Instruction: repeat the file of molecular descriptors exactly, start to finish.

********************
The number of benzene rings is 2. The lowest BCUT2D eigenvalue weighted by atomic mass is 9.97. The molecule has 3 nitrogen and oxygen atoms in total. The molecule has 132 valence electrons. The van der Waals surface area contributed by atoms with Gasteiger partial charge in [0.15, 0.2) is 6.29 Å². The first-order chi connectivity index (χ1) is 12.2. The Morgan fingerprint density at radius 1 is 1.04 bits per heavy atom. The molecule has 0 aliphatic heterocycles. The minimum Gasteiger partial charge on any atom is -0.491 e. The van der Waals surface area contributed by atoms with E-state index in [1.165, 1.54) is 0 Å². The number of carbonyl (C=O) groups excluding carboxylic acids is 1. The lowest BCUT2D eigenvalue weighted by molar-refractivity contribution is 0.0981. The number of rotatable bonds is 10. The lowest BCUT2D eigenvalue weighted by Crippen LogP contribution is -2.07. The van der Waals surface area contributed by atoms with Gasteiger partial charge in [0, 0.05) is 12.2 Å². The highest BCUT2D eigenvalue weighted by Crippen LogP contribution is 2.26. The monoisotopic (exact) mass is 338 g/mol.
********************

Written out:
The number of benzene rings is 2. The lowest BCUT2D eigenvalue weighted by atomic mass is 9.97. The molecule has 3 nitrogen and oxygen atoms in total. The molecule has 132 valence electrons. The van der Waals surface area contributed by atoms with Gasteiger partial charge in [0.15, 0.2) is 6.29 Å². The first-order chi connectivity index (χ1) is 12.2. The Morgan fingerprint density at radius 1 is 1.04 bits per heavy atom. The molecule has 0 aliphatic heterocycles. The minimum Gasteiger partial charge on any atom is -0.491 e. The van der Waals surface area contributed by atoms with E-state index in [1.165, 1.54) is 0 Å². The number of carbonyl (C=O) groups excluding carboxylic acids is 1. The lowest BCUT2D eigenvalue weighted by molar-refractivity contribution is 0.0981. The number of rotatable bonds is 10. The lowest BCUT2D eigenvalue weighted by Crippen LogP contribution is -2.07. The van der Waals surface area contributed by atoms with Gasteiger partial charge in [0, 0.05) is 12.2 Å². The highest BCUT2D eigenvalue weighted by Crippen LogP contribution is 2.26. The monoisotopic (exact) mass is 338 g/mol.